Word leaked over the Internet before any official sources were heard. But in the end, the stories were the same: Pianist Kenny Kirkland was found dead in his Queens home on Friday, November 13. He was 43. At press time, no apparent cause of death was revealed.*
Kirkland came of age in the 1980s in Wynton Marsalis' band. He played on Marsalis's first four albums, up through the electrifying Black Codes from the Underground, an album that powerfully evokes the storm with which Marsalis and his bandmates took the jazz world. Black Codes set the popular standard for mainstream jazz in the mid-’80s, and Kirkland's contributions as pianist and composer were sizable and eloquent.
"When I first got to Juilliard," Marsalis remembers, "vibraphonist Mark Sherman played these really difficult chords for me, these complex bi-tonal chords. I was about 17 at the time. He said, 'You dig these chords? These are Kirkland's chords. You've got to hear Kirkland.' So when I met Kenny later, I already knew I wanted to play with him. We would rehearse at his house. He had great ears, he could really hear. And he had a truly deep grasp of theoretical knowledge, a great sense of harmony, a sophisticated sense of rhythm. You only had to play something for him one time and he got it right away. And he was the best soloist in the band; each note had a vector, its own direction, all leading somewhere, and everything swinging. We learned a lot from him, my brother and I."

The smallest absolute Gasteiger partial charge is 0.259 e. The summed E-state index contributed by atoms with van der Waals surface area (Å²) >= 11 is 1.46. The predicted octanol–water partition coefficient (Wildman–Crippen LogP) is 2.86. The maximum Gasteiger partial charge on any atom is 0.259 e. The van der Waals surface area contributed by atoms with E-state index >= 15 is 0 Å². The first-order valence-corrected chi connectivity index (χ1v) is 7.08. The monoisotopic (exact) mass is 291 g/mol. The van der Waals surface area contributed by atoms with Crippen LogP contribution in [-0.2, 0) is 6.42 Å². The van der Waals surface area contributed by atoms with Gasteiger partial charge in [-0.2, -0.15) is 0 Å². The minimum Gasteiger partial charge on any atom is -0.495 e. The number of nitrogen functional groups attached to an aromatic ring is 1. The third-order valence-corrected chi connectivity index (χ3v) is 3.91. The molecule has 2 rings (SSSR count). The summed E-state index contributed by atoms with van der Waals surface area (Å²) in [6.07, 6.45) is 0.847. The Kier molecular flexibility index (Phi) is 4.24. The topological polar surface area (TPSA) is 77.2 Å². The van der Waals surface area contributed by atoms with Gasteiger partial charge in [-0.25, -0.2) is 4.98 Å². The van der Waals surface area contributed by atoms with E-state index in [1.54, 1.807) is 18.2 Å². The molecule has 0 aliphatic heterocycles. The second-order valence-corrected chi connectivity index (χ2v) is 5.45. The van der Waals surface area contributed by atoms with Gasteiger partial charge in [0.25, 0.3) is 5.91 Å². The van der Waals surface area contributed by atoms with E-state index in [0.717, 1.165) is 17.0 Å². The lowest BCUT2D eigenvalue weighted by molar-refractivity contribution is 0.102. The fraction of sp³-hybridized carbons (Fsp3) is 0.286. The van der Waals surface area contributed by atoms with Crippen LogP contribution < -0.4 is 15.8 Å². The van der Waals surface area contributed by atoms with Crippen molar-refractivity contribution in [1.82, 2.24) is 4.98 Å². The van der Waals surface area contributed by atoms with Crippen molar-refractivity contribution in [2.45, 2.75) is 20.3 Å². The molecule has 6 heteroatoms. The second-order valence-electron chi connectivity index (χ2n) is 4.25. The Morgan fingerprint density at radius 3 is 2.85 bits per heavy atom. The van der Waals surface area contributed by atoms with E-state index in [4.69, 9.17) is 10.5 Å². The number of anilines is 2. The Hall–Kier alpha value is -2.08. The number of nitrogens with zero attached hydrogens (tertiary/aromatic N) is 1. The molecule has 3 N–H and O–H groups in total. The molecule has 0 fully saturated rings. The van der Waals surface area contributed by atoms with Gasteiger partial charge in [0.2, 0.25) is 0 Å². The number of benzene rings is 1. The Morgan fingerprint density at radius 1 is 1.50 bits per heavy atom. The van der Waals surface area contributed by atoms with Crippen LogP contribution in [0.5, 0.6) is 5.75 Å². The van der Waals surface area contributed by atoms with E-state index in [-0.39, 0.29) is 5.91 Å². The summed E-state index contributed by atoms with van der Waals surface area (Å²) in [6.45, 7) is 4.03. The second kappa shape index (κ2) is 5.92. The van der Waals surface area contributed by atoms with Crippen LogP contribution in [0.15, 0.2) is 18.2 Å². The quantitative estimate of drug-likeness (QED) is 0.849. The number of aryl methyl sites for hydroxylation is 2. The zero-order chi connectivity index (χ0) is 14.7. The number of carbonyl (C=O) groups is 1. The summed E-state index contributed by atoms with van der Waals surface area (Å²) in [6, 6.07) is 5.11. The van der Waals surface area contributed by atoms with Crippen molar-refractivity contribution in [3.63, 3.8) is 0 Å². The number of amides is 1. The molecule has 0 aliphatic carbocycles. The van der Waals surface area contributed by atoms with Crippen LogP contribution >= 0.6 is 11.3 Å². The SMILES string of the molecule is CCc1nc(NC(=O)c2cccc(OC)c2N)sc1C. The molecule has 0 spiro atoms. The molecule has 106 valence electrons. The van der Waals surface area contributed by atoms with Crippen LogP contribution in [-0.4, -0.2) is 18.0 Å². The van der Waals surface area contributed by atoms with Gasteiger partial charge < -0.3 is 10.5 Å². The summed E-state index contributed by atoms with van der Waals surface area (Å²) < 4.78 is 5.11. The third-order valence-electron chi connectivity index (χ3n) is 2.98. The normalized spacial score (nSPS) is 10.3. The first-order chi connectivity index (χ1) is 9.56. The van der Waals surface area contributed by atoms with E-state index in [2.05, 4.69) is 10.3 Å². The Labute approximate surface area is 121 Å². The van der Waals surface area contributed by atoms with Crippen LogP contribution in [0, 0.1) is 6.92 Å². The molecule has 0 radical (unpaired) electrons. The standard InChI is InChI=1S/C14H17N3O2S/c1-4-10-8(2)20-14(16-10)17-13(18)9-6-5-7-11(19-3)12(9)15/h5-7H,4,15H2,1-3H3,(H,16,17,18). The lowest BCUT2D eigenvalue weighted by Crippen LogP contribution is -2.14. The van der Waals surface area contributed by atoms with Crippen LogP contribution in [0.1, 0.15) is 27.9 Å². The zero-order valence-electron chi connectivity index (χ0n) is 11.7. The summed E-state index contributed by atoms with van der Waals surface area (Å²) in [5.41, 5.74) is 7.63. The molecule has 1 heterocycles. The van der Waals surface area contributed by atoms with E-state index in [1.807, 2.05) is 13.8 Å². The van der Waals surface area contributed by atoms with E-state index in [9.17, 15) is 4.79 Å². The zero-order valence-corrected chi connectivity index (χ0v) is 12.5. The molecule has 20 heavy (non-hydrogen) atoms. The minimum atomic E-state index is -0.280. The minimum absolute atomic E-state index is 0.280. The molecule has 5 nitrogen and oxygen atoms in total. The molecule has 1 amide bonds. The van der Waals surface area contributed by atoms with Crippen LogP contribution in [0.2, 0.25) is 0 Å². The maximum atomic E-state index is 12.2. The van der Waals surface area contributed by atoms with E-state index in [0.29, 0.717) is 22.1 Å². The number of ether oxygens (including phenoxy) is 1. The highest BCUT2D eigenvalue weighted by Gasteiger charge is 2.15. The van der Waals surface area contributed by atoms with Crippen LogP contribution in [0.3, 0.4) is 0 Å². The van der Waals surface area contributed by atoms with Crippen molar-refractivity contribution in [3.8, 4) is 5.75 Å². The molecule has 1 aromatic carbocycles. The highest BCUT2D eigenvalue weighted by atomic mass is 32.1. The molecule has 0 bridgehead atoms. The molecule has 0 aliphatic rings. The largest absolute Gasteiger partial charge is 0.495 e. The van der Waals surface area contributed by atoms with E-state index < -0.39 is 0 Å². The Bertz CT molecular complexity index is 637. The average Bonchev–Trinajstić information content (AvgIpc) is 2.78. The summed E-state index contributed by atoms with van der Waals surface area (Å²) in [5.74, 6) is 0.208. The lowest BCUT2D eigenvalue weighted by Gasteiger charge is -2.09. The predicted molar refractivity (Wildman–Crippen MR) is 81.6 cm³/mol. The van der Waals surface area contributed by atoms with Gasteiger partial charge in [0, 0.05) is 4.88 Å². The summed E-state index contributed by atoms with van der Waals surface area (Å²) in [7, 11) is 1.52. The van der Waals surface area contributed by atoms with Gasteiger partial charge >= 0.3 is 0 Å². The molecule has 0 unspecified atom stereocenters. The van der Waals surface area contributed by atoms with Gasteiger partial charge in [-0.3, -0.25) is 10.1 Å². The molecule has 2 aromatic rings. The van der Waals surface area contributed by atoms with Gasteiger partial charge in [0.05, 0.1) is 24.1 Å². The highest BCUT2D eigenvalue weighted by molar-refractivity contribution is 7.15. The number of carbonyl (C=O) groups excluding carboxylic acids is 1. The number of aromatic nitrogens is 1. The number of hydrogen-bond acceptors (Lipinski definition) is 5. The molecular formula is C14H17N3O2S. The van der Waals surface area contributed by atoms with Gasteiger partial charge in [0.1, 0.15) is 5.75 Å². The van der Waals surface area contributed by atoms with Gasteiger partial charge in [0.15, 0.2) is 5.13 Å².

Kirkland recorded and toured with Branford Marsalis throughout the ’80s. When the saxophonist joined Sting for his Dream of the Blue Turtles album in 1985, Kirkland accompanied him and went on to continue working with Sting for some eight years and four further albums.
Kirkland made only one album as a leader, an eponymously titled release for GRP in 1991. It was as a versatile and dependable sideman that he left his mark on music. When Branford became musical director of the Tonight Show in 1992, Kirkland joined the band. In 1997, he returned to Branford's quartet (with drummer Jeff Watts and bassist Eric Revis) for well-received live performances and for the recording of Branford's next album, due for release in March.**
Tonight Show bandmate and current musical director Kevin Eubanks summed up the esteem in which Kirkland was held by his peers: "In my heart, I've always felt that Kenny Kirkland really embodied the essence of a generation of musicians, bridging the past and the future while taking no bows. He always left us wanting more."
My first article for Jazziz, from 1999. Not the most pleasant subject with which to start a new career path, but a serious assignment – and the only time to date that I've interviewed Wynton Marsalis. The official cause of Kenny Kirkland's death was congestive heart failure, though some obituaries reported that drug paraphernalia was found when his body was discovered. Requiem, the final Branford Marsalis album to feature Kirkland, came out in March 1999.